The Electric Grid Today and Tomorrow
Electric Grid Architecture Today
The United States economy, security and its citizens are highly dependent on a reliable and resilient electric system with growing expectations and interactions by customers. Customers are growing less tolerant of outages of tens or hundreds of minutes per year on average with voltage fluctuations that interrupt a customer’s digital world. Customers also are resisting paying a growing percentage of household expenses for their electricity use.
The transformation of the architecture of the grid began in the 20th century from isolated networks recognizing the economies of scale of interconnection to share resources and the diversity of demand. Electricity prices dropped with technology and interconnection. Then demand slowed and prices rose. Demand-side management, PURPA (1978), deregulation and market development attempted to stem the tide of rising prices. Investment in the transmission and distribution grid slowed due to lower demand growth (and efficiencies) and the confusion (from an investor’s standpoint) in the transmission space with the advent of independent system operators (ISOs) and regional transmission operators (RTOs).
Deregulation created a horizontal unbundling of the grid in some portions of the country separating electricity supply from end use interconnected by transmission and distribution (wires). Retail providers emerged to create aggregation vehicles to help customers interact with the marketplace. Other portions of the country remain in a vertically integrated paradigm from supply to end use. Price in some portions of the country has been a primary driver of deregulation, with lower price areas of the country remaining status quo to preserve their price position.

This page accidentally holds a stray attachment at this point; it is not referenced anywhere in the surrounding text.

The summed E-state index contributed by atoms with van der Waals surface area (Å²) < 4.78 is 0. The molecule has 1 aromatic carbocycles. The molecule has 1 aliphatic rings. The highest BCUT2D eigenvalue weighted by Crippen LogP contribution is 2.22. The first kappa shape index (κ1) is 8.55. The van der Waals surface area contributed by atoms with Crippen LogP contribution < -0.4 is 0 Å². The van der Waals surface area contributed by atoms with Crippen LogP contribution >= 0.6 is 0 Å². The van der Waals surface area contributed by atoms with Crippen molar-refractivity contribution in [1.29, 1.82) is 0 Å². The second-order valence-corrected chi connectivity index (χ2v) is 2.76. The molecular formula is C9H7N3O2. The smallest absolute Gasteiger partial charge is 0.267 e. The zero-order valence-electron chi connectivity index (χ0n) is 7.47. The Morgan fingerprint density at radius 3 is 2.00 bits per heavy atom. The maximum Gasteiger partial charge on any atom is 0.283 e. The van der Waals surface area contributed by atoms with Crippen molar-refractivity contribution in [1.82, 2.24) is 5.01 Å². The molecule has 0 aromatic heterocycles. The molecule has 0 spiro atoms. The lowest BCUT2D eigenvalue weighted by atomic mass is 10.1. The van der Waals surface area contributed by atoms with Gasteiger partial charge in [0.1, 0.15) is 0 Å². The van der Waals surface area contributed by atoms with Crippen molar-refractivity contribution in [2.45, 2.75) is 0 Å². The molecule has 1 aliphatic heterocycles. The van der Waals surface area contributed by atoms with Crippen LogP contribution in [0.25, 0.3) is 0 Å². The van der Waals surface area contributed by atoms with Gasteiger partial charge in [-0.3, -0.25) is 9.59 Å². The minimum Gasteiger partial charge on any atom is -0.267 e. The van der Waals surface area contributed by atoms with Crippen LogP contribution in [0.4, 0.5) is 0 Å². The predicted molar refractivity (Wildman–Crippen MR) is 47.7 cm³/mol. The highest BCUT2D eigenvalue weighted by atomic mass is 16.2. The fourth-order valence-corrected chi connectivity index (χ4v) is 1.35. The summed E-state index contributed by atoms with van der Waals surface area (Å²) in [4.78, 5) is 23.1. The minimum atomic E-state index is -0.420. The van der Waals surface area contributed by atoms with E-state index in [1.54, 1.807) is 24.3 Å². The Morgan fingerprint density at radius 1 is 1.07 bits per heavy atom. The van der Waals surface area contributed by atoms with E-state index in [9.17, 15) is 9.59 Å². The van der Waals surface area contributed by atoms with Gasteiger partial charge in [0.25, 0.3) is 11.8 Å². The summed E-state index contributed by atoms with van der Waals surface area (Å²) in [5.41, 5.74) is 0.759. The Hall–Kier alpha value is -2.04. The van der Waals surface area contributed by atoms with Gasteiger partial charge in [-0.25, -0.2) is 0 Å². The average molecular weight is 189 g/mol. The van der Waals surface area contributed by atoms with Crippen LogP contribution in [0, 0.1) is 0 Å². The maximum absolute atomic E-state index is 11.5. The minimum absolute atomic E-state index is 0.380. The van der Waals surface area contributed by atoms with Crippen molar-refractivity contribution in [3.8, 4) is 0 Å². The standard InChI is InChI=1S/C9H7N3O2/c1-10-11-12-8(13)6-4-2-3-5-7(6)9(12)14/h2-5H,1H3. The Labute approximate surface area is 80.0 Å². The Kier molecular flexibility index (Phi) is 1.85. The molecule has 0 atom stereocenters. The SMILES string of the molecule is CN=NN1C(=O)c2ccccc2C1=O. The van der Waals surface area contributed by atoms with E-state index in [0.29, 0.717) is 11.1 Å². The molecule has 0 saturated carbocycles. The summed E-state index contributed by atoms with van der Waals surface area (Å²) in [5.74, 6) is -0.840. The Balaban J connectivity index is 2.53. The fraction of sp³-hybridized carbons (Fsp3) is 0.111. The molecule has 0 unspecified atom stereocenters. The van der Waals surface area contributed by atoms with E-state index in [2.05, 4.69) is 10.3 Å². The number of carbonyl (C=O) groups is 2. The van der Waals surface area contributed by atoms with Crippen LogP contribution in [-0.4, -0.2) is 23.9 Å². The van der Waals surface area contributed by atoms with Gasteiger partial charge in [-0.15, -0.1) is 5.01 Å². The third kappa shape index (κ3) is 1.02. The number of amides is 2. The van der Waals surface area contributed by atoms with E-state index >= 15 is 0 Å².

Environmental regulations, renewable penetrations and the advent of shale gas have created the perfect storm for the electric grid. Fuel transformation in the United States has only begun creating the changes to the grid that are needed to ensure our nation’s electricity future.
Investments in the transmission grid have increased substantially soon after the Energy Policy Act of 2005 and FERC’s actions in response, coupled with more robust regional planning. The blackout of 2003 in the Northeast, the precursor of EPAct2005, was a rude awakening to the need to improve reliability with mandatory standards. Investments have essentially doubled per annum in transmission from the 1990s and early 2000s. Recent transmission investments have spiked to address the fuel transformation that is occurring in the United States.
The transmission grid has enjoyed technology enhancements, including the proliferation of phasor measurement units that track grid operation in millisecond fashion rather than the previous paradigm of every few seconds. Power electronics advancements have enabled newer HVDC technology (using voltage source converters) for better applications for underground and undersea development. Composites have enabled advance conductor to carry greater power flows over the same rights-of-way with greater efficiency. Other monitoring devices have created dynamic ratings of transmission and corridors for better performance.